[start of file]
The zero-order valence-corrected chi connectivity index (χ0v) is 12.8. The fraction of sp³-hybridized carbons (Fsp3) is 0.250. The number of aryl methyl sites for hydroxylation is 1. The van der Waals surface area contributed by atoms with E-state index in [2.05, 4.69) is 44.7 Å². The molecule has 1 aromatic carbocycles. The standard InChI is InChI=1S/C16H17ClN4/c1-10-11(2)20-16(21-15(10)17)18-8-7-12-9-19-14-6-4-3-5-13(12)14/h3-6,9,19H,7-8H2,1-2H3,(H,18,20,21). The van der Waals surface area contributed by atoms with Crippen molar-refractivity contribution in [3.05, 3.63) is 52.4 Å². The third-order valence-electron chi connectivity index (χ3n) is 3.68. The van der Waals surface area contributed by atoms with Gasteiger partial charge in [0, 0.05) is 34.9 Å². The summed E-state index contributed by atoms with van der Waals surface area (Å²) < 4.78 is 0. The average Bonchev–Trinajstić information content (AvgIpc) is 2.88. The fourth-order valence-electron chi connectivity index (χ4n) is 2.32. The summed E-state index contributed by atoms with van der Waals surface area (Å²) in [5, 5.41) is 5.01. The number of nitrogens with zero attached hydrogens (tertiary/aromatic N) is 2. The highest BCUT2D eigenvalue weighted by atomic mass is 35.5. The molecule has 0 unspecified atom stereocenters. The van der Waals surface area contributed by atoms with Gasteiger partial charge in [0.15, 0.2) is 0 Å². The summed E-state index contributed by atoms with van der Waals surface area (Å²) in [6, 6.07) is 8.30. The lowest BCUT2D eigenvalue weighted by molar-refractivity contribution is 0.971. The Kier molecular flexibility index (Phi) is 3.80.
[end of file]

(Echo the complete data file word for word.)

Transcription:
The zero-order valence-corrected chi connectivity index (χ0v) is 12.8. The fraction of sp³-hybridized carbons (Fsp3) is 0.250. The number of aryl methyl sites for hydroxylation is 1. The van der Waals surface area contributed by atoms with E-state index in [2.05, 4.69) is 44.7 Å². The molecule has 1 aromatic carbocycles. The standard InChI is InChI=1S/C16H17ClN4/c1-10-11(2)20-16(21-15(10)17)18-8-7-12-9-19-14-6-4-3-5-13(12)14/h3-6,9,19H,7-8H2,1-2H3,(H,18,20,21). The van der Waals surface area contributed by atoms with Crippen molar-refractivity contribution in [3.05, 3.63) is 52.4 Å². The third-order valence-electron chi connectivity index (χ3n) is 3.68. The van der Waals surface area contributed by atoms with Gasteiger partial charge in [0, 0.05) is 34.9 Å². The summed E-state index contributed by atoms with van der Waals surface area (Å²) < 4.78 is 0. The average Bonchev–Trinajstić information content (AvgIpc) is 2.88. The fourth-order valence-electron chi connectivity index (χ4n) is 2.32. The summed E-state index contributed by atoms with van der Waals surface area (Å²) in [5, 5.41) is 5.01. The number of nitrogens with zero attached hydrogens (tertiary/aromatic N) is 2. The highest BCUT2D eigenvalue weighted by atomic mass is 35.5. The molecule has 0 unspecified atom stereocenters. The van der Waals surface area contributed by atoms with Gasteiger partial charge in [0.15, 0.2) is 0 Å². The summed E-state index contributed by atoms with van der Waals surface area (Å²) in [6, 6.07) is 8.30. The lowest BCUT2D eigenvalue weighted by molar-refractivity contribution is 0.971. The Kier molecular flexibility index (Phi) is 3.80.